Tom - Very early in life strong family values based on Christian principles became the foundation on which our family was built: hard work, honesty, respect, and love for those around us. We camped on occasion, and Dad taught us to appreciate the great outdoors. As I grew older, I passed on what Dad taught me to a Scout Troop in Los Angeles. There were 23 different nationalities in that troop. Some were gang members at the age of 11, and most were from split families. I passed on Dad’s values to each one of those young men. Dad joined my son, Jesse, and I for many years in our yearly Father’s Day adventure to Pymatuning Lake. It took a while to figure out, but the main reason he would go was to give us the best gift he could give and that was his time. Dad taught me to do the best you can, make win-win decisions whenever you can, and to give the best gift possible and that is MY time.  I will never completely know the impact Dad had on this world, but in his true spirit I know that is how he would want it.

Barbara – Dad was a man of integrity who valued honesty and modeled life-long learning. He supported my interests and encouraged my dreams. I never ever got the message that I couldn’t do something because I was a girl. My love for reading, golf, Christmas music, and birds came from him.  In addition to his love and these lessons, I have handcrafted physical reminders of him in my thimble cabinet, my children’s baby cradle, beautiful pens, and the coffee scoop I use each day. I am blessed to be his daughter.

Edward - When thinking about who my Dad was to me, I think of many things. He was someone to look up to, someone to follow, someone to admire, someone to be proud of and someone to brag about. He was someone to hold, someone to cry with, someone to learn from, someone to respect, someone to listen to, someone to talk to, someone to try and impress, and sometimes to rebel against. Most of all, he was someone with whom to share everything this wonderful life has to offer. I cannot begin to imagine not having Dad on the end of a phone or stopping everything at a moment’s notice to assist with any project great or small with which I happen to be needing advice or help. Dad was honest, hardworking, compassionate towards everyone, and deserved the success and rich life that he enjoyed.  He taught me many, many things, but I think most importantly he gave me the sense of the importance of family. I remember learning to fish, work with wood, fix cars, fix pretty much anything around the house from plumbing to installing a major appliance and of course the importance of family, honesty, and staying true to one’s self. There were many other life lessons that I have learned from Dad as well, although many of these were not realized until I was much older. During one of those moments when I was in a situation that he said I would eventually be in (of course I never believed him), I found myself thinking that sure enough Dad was right. Of course, there are many other personal memories of special times with my Dad, but I am going to be selfish and keep those solely to myself, so I can remember and cherish him for the rest of my life. All in all, I would have to say that my Dad did not tell me how to live. He lived and let me watch him do it.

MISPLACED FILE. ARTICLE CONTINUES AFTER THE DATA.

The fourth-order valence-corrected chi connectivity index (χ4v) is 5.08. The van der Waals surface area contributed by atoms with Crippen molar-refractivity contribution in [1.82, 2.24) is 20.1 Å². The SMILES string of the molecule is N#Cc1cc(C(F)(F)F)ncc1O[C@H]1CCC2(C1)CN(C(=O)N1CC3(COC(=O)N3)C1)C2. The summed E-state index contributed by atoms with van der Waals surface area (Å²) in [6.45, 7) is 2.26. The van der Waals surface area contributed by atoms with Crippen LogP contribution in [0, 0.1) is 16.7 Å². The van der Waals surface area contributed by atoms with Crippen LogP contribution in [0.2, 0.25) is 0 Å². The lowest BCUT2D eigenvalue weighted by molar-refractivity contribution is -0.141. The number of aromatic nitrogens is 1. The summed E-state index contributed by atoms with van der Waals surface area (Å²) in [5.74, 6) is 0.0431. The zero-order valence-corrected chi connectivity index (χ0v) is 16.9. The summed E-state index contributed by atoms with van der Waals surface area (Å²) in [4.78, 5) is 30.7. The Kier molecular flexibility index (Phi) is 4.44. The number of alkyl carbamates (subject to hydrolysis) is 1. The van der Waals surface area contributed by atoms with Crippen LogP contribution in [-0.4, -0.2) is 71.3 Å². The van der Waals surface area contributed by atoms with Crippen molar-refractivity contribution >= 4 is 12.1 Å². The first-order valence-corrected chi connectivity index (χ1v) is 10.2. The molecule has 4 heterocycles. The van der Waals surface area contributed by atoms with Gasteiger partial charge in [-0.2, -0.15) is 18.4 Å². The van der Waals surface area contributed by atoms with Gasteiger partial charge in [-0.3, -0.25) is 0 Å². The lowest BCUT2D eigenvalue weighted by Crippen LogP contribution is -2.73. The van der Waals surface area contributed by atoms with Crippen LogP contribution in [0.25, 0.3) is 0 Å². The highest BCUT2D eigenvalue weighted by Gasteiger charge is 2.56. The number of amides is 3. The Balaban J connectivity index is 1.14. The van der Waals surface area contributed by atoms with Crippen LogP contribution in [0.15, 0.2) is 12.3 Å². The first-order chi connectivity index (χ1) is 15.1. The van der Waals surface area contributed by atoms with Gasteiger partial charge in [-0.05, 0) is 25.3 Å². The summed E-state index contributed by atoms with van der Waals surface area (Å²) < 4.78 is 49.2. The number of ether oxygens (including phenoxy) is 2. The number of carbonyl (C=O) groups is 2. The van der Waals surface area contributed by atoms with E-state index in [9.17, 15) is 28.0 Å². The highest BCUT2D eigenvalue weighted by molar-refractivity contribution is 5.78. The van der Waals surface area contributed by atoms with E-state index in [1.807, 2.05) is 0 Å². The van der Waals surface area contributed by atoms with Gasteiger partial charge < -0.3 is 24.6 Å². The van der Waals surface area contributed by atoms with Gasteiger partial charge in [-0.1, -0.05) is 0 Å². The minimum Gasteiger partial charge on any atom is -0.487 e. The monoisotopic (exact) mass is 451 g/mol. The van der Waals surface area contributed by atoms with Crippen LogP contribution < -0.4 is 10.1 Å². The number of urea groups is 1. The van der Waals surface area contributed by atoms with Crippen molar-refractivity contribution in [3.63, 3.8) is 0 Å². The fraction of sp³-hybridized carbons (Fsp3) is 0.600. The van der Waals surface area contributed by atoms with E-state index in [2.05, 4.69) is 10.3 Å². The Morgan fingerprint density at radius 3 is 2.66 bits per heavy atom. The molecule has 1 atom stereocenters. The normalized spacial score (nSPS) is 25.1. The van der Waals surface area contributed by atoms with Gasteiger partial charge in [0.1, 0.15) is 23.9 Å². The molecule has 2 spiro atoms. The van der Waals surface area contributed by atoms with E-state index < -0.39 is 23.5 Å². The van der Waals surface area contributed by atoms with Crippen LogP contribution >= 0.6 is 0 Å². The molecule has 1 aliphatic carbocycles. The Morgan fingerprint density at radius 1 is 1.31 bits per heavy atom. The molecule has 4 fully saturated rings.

Ron was born on August 21, 1934, in LeRoy, Ohio.  He was the fourth son of Howard and Faye Duecker.  He graduated from Westfield High School and briefly attended Akron University. He worked 41 years for Ohio Edison advancing from a draftsman to Regional Sales Supervisor at the time of his retirement. He married his high school sweetheart Ethel Mae Sommers in 1953, and they were blessed with six children.

In addition to his career at Ohio Edison, Ron served in local, district, and regional positions with the Boy Scouts of America.  He received the Silver Beaver Award in 1972 and the Silver Antelope Award in 1994 in recognition of his work.  After his retirement he was active in the Ohio Bluebird Society and started a small business making custom pens. He enjoyed fishing and woodworking for most of his life and leaves behind many cherished projects.

Ronald was preceded in death by his parents, Howard and Faye Duecker, and his brothers Sherrod, Sheldon, Heyman, Victor, and Dennis.  Left to cherish his memory are his loving and devoted wife, Ethel Duecker of Wooster, OH, and his children John (LaVonne) Duecker of Westfield Center, OH; Candis Duecker of Olathe, KS; Michael (Tammy) Duecker of Lexington, SC; Thomas (Silvia) Duecker of Stow, OH; Barbara (Benny) Stone of Fort Worth, TX; and Edward (Jennie) Duecker of Mt. Gilead, OH. His love and legacy include 15 grandchildren and 17 great grandchildren along with many extended family members.

Due to restrictions in place at this time, a celebration of his life will be held at a later date for his immediate family only.   If you would like to honor him, we invite you to donate in his name to a local BSA Council.

To order memorial trees or send flowers to the family in memory of Ronald Duecker, please visit our flower store.

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7067 Cleveland Rd PO Box 761

Wooster, OH 44691